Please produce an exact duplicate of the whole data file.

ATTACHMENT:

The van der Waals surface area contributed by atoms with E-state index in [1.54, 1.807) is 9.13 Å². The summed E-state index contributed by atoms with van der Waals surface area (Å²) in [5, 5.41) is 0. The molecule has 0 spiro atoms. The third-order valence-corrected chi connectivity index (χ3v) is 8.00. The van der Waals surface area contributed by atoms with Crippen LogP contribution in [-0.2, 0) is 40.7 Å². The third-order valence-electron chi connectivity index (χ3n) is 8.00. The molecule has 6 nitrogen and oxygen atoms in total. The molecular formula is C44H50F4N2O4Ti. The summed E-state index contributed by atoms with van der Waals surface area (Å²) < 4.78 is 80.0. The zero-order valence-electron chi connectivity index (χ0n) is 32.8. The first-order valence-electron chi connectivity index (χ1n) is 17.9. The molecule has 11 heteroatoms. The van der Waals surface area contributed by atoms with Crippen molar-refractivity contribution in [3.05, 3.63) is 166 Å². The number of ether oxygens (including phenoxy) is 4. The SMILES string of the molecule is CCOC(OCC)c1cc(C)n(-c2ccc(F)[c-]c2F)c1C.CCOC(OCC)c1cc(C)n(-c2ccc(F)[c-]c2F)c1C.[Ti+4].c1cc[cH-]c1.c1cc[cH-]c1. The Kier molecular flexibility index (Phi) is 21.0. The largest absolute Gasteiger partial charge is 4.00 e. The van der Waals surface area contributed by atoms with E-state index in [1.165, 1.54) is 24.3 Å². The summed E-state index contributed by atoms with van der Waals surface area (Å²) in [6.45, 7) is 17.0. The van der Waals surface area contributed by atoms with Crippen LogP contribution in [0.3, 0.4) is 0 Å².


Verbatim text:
The van der Waals surface area contributed by atoms with E-state index in [1.54, 1.807) is 9.13 Å². The summed E-state index contributed by atoms with van der Waals surface area (Å²) in [5, 5.41) is 0. The molecule has 0 spiro atoms. The third-order valence-corrected chi connectivity index (χ3v) is 8.00. The van der Waals surface area contributed by atoms with Crippen LogP contribution in [-0.2, 0) is 40.7 Å². The third-order valence-electron chi connectivity index (χ3n) is 8.00. The molecule has 6 nitrogen and oxygen atoms in total. The molecular formula is C44H50F4N2O4Ti. The summed E-state index contributed by atoms with van der Waals surface area (Å²) < 4.78 is 80.0. The zero-order valence-electron chi connectivity index (χ0n) is 32.8. The first-order valence-electron chi connectivity index (χ1n) is 17.9. The molecule has 11 heteroatoms. The van der Waals surface area contributed by atoms with Crippen molar-refractivity contribution in [3.05, 3.63) is 166 Å². The number of ether oxygens (including phenoxy) is 4. The SMILES string of the molecule is CCOC(OCC)c1cc(C)n(-c2ccc(F)[c-]c2F)c1C.CCOC(OCC)c1cc(C)n(-c2ccc(F)[c-]c2F)c1C.[Ti+4].c1cc[cH-]c1.c1cc[cH-]c1. The Kier molecular flexibility index (Phi) is 21.0. The largest absolute Gasteiger partial charge is 4.00 e. The van der Waals surface area contributed by atoms with E-state index in [1.165, 1.54) is 24.3 Å². The summed E-state index contributed by atoms with van der Waals surface area (Å²) in [6.45, 7) is 17.0. The van der Waals surface area contributed by atoms with Crippen LogP contribution in [0.3, 0.4) is 0 Å².